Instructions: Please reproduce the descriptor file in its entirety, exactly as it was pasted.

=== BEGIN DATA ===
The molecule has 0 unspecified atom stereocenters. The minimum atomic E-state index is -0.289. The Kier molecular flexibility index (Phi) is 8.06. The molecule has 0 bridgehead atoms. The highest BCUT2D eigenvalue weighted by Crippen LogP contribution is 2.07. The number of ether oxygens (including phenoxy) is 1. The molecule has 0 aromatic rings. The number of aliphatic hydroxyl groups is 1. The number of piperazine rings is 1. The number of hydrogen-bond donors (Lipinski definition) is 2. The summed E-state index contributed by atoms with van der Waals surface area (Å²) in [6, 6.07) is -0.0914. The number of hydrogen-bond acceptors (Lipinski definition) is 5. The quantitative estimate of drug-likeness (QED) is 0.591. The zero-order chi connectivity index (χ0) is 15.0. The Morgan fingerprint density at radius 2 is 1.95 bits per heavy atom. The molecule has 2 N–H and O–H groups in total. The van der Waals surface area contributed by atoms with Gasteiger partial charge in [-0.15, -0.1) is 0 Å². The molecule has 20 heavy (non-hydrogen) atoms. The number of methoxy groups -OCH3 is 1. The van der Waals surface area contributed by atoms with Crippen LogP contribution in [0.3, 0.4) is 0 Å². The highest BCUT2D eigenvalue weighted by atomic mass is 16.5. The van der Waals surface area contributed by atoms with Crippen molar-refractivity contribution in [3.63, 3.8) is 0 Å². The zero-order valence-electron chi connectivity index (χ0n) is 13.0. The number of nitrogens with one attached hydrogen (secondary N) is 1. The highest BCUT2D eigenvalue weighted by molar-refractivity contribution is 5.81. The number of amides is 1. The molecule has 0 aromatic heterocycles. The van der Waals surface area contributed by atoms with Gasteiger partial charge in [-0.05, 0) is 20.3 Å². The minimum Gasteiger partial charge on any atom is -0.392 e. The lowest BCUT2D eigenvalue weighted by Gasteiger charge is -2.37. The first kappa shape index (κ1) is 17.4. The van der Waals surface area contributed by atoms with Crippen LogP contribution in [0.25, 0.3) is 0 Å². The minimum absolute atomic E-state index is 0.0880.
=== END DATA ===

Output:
The molecule has 0 unspecified atom stereocenters. The minimum atomic E-state index is -0.289. The Kier molecular flexibility index (Phi) is 8.06. The molecule has 0 bridgehead atoms. The highest BCUT2D eigenvalue weighted by Crippen LogP contribution is 2.07. The number of ether oxygens (including phenoxy) is 1. The molecule has 0 aromatic rings. The number of aliphatic hydroxyl groups is 1. The number of piperazine rings is 1. The number of hydrogen-bond donors (Lipinski definition) is 2. The summed E-state index contributed by atoms with van der Waals surface area (Å²) in [6, 6.07) is -0.0914. The number of hydrogen-bond acceptors (Lipinski definition) is 5. The quantitative estimate of drug-likeness (QED) is 0.591. The zero-order chi connectivity index (χ0) is 15.0. The Morgan fingerprint density at radius 2 is 1.95 bits per heavy atom. The molecule has 2 N–H and O–H groups in total. The van der Waals surface area contributed by atoms with Gasteiger partial charge in [-0.15, -0.1) is 0 Å². The molecule has 20 heavy (non-hydrogen) atoms. The number of methoxy groups -OCH3 is 1. The van der Waals surface area contributed by atoms with Crippen LogP contribution in [0.3, 0.4) is 0 Å². The highest BCUT2D eigenvalue weighted by atomic mass is 16.5. The van der Waals surface area contributed by atoms with Crippen molar-refractivity contribution in [3.63, 3.8) is 0 Å². The zero-order valence-electron chi connectivity index (χ0n) is 13.0. The number of nitrogens with one attached hydrogen (secondary N) is 1. The highest BCUT2D eigenvalue weighted by molar-refractivity contribution is 5.81. The number of amides is 1. The molecule has 0 aromatic heterocycles. The van der Waals surface area contributed by atoms with Gasteiger partial charge in [-0.05, 0) is 20.3 Å². The minimum Gasteiger partial charge on any atom is -0.392 e. The lowest BCUT2D eigenvalue weighted by Gasteiger charge is -2.37. The first kappa shape index (κ1) is 17.4. The van der Waals surface area contributed by atoms with Crippen LogP contribution in [0.25, 0.3) is 0 Å². The minimum absolute atomic E-state index is 0.0880.